torysbonergarage Dude why
Ryan Sheckler’s fans over the past week proffered various excuses: Perhaps he did land the trick and the footage was withheld from the premiere version so as to drive mp4 sales higher when word spread that the for-sale version includes an El Toro conquest. Or that an as-yet unnamed Plan B video, to arrive next year and feature Colin McKay, Danny Way and PJ Ladd, who at some point inexplicably vanished from the final ‘B Tru’ cut, also will include the elusive backside flip. Others, resigned to the idea that Ryan Sheckler did not and will not land the trick he seems to have said he did, credit him for claiming it for self-motivation purposes and offer points for trying it at all, and question whether it is even humanly possible.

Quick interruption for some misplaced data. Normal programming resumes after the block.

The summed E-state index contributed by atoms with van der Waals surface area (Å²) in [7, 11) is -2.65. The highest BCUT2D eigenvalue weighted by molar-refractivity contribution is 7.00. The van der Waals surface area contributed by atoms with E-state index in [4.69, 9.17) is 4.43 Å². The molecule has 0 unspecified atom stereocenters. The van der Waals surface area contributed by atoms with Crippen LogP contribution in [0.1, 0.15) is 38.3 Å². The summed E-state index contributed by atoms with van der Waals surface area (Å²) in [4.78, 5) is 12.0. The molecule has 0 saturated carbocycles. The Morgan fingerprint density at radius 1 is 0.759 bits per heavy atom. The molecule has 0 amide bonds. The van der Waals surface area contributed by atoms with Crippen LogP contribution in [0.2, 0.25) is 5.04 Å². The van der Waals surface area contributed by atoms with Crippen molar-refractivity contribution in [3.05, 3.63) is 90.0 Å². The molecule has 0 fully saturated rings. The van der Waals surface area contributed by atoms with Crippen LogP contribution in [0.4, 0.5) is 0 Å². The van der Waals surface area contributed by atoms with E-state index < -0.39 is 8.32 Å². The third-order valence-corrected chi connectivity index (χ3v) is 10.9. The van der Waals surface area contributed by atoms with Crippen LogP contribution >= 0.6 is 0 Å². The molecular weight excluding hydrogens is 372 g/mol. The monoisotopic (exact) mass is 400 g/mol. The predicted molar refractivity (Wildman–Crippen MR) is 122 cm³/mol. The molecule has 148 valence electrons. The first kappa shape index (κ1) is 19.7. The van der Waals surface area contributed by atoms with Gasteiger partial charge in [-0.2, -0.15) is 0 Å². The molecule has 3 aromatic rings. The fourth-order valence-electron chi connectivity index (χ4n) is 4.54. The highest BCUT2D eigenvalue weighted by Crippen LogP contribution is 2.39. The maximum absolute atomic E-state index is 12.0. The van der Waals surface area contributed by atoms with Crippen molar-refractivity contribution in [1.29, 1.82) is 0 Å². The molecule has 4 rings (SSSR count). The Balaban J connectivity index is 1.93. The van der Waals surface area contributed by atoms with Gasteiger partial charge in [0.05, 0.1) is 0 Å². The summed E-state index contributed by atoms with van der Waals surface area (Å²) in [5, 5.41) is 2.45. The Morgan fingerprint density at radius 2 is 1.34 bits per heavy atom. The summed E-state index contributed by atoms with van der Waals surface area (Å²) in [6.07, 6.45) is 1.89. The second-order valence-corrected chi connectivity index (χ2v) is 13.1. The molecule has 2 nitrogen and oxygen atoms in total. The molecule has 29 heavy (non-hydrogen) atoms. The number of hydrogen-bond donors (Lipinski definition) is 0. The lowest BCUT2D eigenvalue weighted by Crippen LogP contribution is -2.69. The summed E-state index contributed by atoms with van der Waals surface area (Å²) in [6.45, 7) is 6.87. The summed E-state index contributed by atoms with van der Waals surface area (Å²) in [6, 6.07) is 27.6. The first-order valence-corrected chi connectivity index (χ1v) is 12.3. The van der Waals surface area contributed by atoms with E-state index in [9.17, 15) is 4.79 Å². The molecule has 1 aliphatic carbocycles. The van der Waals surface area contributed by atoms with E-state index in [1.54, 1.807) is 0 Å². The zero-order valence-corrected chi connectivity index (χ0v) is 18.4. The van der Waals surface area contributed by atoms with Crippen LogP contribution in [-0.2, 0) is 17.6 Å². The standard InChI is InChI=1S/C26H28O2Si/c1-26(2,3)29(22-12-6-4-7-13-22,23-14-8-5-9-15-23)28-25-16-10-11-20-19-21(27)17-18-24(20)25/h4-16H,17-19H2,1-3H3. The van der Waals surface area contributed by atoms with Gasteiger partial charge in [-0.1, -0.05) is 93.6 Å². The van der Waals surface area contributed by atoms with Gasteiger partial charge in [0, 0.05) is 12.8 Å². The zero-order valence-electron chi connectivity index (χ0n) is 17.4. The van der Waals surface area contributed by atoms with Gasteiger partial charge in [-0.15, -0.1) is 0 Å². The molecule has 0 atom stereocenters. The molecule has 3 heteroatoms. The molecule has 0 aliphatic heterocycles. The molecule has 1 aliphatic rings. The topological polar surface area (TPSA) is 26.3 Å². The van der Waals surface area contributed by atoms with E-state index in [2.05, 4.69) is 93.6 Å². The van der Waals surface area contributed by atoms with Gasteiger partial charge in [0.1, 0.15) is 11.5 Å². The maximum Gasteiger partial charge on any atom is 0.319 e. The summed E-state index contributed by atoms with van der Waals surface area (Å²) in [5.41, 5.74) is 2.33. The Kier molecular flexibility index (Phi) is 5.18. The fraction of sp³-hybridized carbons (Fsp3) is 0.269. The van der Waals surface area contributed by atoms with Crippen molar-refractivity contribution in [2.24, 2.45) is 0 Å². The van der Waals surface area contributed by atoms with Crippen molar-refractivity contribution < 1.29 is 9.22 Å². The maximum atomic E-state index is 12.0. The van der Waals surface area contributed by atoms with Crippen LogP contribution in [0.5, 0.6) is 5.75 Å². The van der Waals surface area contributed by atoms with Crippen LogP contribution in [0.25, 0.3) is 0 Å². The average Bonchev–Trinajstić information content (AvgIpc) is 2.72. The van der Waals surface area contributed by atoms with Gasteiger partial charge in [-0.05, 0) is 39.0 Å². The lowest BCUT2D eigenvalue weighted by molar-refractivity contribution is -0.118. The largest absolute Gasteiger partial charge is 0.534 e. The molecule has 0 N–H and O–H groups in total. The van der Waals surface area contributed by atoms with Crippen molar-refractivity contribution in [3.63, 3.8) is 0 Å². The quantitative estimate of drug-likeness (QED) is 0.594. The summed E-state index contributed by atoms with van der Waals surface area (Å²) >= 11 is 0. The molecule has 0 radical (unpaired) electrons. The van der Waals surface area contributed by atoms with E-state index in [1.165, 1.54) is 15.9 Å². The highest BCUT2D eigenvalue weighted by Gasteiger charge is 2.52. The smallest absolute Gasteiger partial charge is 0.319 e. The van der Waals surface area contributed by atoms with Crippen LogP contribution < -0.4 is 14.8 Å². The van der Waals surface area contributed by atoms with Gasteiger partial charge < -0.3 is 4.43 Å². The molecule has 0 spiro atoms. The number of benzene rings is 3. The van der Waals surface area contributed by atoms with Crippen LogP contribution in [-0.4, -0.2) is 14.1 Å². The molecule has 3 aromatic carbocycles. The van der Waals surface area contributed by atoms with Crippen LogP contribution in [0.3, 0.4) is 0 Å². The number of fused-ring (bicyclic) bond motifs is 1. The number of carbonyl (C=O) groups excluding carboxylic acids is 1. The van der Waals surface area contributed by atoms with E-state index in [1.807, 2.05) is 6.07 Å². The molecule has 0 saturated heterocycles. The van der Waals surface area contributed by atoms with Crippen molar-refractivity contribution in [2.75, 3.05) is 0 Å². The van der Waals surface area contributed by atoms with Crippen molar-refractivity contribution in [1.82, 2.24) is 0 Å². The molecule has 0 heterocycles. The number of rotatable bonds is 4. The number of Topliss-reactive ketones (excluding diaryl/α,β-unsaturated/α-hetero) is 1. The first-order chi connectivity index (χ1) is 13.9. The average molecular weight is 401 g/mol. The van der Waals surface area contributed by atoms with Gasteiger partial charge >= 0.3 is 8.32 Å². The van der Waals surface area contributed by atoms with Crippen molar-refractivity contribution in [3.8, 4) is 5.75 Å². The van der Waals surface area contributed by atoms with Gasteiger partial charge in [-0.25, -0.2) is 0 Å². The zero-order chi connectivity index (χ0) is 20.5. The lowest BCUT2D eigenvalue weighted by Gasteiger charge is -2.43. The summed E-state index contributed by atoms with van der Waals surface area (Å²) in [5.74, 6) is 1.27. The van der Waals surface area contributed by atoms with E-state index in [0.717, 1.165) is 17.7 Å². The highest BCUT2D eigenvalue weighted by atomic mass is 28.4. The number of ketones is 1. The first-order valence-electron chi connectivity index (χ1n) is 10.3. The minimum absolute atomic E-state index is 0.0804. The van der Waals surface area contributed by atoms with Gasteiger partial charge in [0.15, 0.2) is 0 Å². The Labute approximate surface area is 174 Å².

If Ryan Sheckler turns out to have lied about landing what many would consider an ‘ender ender’-worthy blockbuster, what then? In the past, it would seem the industry shunned dudes for less. Witness former Plan B revolutionary Brian Emmers, shadowed by the urban legend of a self-aggrandizing letter he apparently never even wrote. Has Ryan Sheckler logged too many caffeine-drink advertisements and emotional reality television hours to be so easily heaved overboard? Or will the internet’s 24-minute news cycle rapidly bury critics’ threads and replies, effectively glossing over the whole episode like so many filmers and light poles photoshopped out of the way? Skateboarding differs from major-league alternatives partly because bars are raised and legends are written not inside stadiums and on some game clock but in K-Mart parking lots on the weekend, or in some ditch in the middle of the night. If proof does not reveal itself in the HD video pudding, what happens next?